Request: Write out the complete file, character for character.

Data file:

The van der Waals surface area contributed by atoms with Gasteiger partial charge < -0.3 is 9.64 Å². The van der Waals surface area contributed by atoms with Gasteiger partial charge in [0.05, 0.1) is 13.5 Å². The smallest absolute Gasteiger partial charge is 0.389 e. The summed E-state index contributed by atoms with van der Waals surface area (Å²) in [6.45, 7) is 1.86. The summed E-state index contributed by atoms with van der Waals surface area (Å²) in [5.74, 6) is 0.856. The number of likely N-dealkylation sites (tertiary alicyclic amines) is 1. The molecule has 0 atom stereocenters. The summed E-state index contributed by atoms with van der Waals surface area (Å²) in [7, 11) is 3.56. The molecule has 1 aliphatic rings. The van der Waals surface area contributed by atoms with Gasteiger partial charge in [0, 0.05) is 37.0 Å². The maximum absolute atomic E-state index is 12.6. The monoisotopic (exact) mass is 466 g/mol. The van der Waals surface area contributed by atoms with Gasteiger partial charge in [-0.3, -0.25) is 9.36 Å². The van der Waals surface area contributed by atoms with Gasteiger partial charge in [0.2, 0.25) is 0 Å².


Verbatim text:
The van der Waals surface area contributed by atoms with Gasteiger partial charge < -0.3 is 9.64 Å². The van der Waals surface area contributed by atoms with Gasteiger partial charge in [0.05, 0.1) is 13.5 Å². The smallest absolute Gasteiger partial charge is 0.389 e. The summed E-state index contributed by atoms with van der Waals surface area (Å²) in [6.45, 7) is 1.86. The summed E-state index contributed by atoms with van der Waals surface area (Å²) in [5.74, 6) is 0.856. The number of likely N-dealkylation sites (tertiary alicyclic amines) is 1. The molecule has 0 atom stereocenters. The summed E-state index contributed by atoms with van der Waals surface area (Å²) in [7, 11) is 3.56. The molecule has 1 aliphatic rings. The van der Waals surface area contributed by atoms with Gasteiger partial charge in [0, 0.05) is 37.0 Å². The maximum absolute atomic E-state index is 12.6. The monoisotopic (exact) mass is 466 g/mol. The van der Waals surface area contributed by atoms with Gasteiger partial charge in [-0.3, -0.25) is 9.36 Å². The van der Waals surface area contributed by atoms with Gasteiger partial charge in [0.2, 0.25) is 0 Å².